Mom was in the bed she died in, in the living room because no other room had enough space for that rolling hospital cot. She'd been washed and shampooed by the CNA and my sister when she quietly breathed her last, while I was getting on the plane to Phoenix, and when I landed and switched on my mobile data saw my sister's text that the funeral-home people would hold off on taking Mom's body until I got there, if I hurried.
Mom and I had built a good adult relationship and I visited often in the past few years, knowing that parents don't last. In May she'd been diagnosed with Stage 4 cancer that she was suffering from since March. I was glad she'd been released from it; and parents die because that's what parents do, sadly. I had no last-minute beggings and forgivings like so many people seem to have, at least in movies. Dad had passed suddenly and shockingly of a heart attack in 1982; now, that gave me what we call PTSD, then called being hysterical and messed up, and agoraphobia (the sidewalk bounced like a trampoline, it really did!) and feared mirrors and electricity and was terrified I'd never be sane again. I'm older now, and so was Mom. She was 82. Stepdad survives her; he's 98. This time he's the traumatized one, with good reason. "I never believe this gonna happen," he said, in his accent.
I'd planned a week's stay and it turned out perfectly aligned with Mom's death, funeral, and burial, and 118-degree days and 95-degree nights. I wrote the obituary because that's how I could serve, and gave the eulogy because the eldest child does, while my sister who is the executor did paperwork and phone calls and the other sister hosted and poured drinks for our many callers and guests. Besides going to the funeral home and picking out the casket, etc., I couldn't be of much service so I simply worked as I usually do, beset by deadlines, except retiring very late and rising very early and speaking some Serbian. Here, I'll teach you: "Bozhe, Bozhe, " literally, "O God, O God," and only older people say it because it connotes: "God, I've seen a lot of s--t in my time, but this takes the cake."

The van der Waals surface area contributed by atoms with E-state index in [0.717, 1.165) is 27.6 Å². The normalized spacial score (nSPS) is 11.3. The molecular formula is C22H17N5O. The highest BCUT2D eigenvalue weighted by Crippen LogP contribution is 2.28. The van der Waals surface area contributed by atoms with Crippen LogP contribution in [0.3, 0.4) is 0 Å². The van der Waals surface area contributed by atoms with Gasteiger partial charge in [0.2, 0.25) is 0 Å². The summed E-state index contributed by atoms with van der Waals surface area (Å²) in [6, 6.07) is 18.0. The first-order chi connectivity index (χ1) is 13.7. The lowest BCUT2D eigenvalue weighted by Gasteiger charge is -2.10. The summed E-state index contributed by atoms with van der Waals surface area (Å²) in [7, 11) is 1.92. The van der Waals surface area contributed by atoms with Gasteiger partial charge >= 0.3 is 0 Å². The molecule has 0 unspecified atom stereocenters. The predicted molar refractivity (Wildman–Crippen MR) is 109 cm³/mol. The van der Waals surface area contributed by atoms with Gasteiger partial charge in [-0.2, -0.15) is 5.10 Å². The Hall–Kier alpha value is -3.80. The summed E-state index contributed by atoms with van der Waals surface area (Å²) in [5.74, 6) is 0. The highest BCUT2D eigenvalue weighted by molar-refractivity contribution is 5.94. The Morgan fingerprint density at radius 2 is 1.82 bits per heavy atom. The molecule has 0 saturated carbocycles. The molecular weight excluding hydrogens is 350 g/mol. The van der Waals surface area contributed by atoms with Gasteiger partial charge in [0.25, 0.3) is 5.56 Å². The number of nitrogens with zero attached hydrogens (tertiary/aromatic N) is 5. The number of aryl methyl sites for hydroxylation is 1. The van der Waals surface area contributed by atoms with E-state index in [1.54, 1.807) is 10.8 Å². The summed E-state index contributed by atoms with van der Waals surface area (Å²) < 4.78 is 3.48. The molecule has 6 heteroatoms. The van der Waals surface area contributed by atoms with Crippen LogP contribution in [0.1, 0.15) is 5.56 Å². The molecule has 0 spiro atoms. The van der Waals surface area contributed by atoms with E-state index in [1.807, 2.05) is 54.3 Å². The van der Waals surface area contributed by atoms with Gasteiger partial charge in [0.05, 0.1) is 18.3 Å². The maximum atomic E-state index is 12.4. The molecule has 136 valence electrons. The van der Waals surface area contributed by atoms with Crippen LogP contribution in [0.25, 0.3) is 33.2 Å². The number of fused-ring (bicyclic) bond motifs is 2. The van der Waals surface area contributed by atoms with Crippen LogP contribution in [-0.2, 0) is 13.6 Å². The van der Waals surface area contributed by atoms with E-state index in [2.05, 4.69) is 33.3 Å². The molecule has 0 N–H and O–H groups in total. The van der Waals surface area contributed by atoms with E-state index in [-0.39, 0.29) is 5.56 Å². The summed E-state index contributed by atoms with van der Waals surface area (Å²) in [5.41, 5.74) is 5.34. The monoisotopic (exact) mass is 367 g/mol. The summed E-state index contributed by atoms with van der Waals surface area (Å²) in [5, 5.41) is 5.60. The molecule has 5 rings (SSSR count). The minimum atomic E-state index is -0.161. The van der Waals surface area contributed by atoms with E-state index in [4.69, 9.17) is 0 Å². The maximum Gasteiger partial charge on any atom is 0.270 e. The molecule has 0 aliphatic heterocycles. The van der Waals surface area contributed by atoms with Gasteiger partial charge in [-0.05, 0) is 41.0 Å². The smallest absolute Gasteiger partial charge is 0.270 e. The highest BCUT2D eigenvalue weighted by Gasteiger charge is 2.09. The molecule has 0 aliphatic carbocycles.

I asked my sisters what was Mom's biggest gift to them, and we all agreed it was her work ethic so that's what the eulogy was about. I didn't write it; I spoke. I get handed a lot of "Read the eulogy I wrote for my parent" and they are all the same. Mom didn't look like herself in her coffin simply because she was lying down and still. Only her hands, folded, looked like her. We all agreed that was not our mother.
So I came home to some kindly friends, thank God, and when I was alone realized that whenever under stress or really excited I'd called my mother to tell her about it. I actually turned to look around for the phone before realizing.